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Black powder enthusiasts -advice needed

Discussion in 'Bad Dog Cafe' started by blowtorch, Oct 30, 2020.

  1. blowtorch

    blowtorch Telefied Ad Free Member

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    Where would a guy look to buy a working but yet repro old-timey flintlock pistol?
    Is Dixie Gun Works still a go-to for this stuff?
    Thanks
     
  2. TheGoodTexan

    TheGoodTexan Super Moderator Staff Member Ad Free Member

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    Following this thread.

    I've got several flintlock "long rifles" / "muzzleloaders" including a 50 cal pistol. My grandfather built them all. I haven't shot them since the last time I shot them with him, when I was a teenager. I'd love to fire them again. I probably need to have a quality gunsmith inspect them first to insure that they're even safe to fire.

    I'll post pics later.
     
  3. blowtorch

    blowtorch Telefied Ad Free Member

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    My oldest son got a cap n' ball .44 navy-type revolver repro, which made me jealous :pand I thought I'd try one-upping him in the back-to-basics department
     
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  4. PaulNYC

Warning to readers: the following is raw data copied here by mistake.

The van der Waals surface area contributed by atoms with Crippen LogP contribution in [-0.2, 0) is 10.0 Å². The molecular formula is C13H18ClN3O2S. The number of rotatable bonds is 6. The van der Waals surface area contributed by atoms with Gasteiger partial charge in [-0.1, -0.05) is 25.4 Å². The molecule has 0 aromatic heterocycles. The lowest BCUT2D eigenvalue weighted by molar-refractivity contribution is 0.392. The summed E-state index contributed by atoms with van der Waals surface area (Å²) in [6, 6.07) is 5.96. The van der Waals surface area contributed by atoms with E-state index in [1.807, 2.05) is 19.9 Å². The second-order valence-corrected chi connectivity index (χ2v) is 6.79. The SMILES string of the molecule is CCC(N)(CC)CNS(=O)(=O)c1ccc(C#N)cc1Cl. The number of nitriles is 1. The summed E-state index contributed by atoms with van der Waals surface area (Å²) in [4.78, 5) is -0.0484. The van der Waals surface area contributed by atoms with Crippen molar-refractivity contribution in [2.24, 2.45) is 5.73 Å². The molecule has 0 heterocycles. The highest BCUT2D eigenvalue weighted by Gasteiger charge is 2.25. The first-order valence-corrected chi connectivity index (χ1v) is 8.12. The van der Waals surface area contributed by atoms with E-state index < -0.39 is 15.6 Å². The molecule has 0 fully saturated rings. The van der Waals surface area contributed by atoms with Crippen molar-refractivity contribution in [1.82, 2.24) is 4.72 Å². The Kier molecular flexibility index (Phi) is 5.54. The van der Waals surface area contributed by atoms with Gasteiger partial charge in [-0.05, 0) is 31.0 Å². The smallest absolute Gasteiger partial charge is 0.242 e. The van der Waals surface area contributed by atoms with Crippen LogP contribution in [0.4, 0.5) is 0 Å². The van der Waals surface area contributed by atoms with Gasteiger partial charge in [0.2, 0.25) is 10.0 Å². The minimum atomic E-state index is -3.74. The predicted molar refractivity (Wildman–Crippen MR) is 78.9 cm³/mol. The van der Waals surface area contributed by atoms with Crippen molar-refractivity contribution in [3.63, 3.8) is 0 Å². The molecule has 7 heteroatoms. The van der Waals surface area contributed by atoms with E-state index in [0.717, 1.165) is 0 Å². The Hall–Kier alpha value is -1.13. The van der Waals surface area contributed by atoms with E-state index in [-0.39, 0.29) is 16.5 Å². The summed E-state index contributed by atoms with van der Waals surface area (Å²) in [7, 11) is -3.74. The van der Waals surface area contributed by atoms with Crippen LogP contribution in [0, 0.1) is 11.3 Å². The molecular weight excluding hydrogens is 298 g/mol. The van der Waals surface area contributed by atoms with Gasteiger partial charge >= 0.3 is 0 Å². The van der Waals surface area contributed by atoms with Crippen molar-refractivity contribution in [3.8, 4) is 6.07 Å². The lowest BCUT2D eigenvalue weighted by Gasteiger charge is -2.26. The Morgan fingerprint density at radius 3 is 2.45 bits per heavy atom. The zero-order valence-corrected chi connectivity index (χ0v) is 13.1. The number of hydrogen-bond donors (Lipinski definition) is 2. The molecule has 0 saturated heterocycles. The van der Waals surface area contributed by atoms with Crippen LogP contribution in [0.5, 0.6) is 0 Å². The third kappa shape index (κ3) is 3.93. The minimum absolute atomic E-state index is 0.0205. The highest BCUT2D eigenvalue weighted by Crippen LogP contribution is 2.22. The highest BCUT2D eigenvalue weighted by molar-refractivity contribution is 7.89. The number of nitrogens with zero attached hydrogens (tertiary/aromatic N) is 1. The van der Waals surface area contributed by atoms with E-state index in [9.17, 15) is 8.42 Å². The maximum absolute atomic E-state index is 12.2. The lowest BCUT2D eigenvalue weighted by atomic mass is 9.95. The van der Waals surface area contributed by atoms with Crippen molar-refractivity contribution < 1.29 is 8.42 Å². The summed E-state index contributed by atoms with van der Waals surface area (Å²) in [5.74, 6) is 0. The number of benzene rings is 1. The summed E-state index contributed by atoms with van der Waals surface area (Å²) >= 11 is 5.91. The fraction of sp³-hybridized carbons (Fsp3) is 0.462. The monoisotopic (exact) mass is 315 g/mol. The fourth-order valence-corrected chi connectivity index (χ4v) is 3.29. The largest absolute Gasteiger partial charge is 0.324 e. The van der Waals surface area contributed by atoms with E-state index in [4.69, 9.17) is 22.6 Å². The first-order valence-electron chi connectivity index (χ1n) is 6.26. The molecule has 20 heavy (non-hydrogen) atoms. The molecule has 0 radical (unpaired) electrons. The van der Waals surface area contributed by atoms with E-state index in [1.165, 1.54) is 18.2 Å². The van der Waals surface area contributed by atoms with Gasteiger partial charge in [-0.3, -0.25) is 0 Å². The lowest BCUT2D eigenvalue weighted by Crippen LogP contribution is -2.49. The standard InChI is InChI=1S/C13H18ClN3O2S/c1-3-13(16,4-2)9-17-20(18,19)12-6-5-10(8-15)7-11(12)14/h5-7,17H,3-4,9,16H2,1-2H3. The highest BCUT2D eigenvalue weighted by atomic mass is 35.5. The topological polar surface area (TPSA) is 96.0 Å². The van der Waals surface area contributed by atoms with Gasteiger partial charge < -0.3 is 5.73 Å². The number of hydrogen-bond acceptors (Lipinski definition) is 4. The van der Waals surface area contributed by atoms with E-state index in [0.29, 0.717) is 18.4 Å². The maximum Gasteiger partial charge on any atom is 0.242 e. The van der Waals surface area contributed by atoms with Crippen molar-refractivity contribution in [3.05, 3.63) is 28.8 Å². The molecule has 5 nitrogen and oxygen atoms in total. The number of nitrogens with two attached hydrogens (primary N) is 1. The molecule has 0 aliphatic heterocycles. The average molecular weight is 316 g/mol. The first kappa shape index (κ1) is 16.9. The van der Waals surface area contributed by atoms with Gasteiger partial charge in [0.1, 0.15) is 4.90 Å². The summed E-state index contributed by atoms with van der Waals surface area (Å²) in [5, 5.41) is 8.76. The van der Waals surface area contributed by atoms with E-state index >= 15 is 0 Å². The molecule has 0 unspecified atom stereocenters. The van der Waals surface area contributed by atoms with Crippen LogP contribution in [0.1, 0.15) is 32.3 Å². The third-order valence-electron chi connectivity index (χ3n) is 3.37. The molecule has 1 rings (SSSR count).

PaulNYC TDPRI Member

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    that stuff sure makes shooting lead from a cartridge look smokey :)
     
  5. blowtorch

    blowtorch Telefied Ad Free Member

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    My understanding is that it's not uncommon for places to sell them without the touchhole drilled.
    I wonder how exacting the process of drilling that out is
     
  6. 985plowboy

    985plowboy Friend of Leo's

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    Dad and I assembled a.50 cal Hawken kit when I was in high school.
    It was fun to shoot. A royal pain to thoroughly clean.
    We never did hunt with it.
    My favorite ex-brother-in-law has it.

    I personally don’t believe I would be interested in a flintlock pistola.
     
  7. Guitarzan

    Guitarzan Poster Extraordinaire

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    I'd first inspect the nipple and pan to make sure there is no powder or cap, and for a flintlock make sure a flint cannot strike the frizzen to ignite powder in a pan.

    I'd inspect the ramrods to see if they are notched to indicate where it should be at the muzzle when loaded. Then check to see if the barrels are loaded.

    I'd then consider using a boresnake connected to my phone (Depstech) to see how the barrel looks on the inside and whether it is loaded.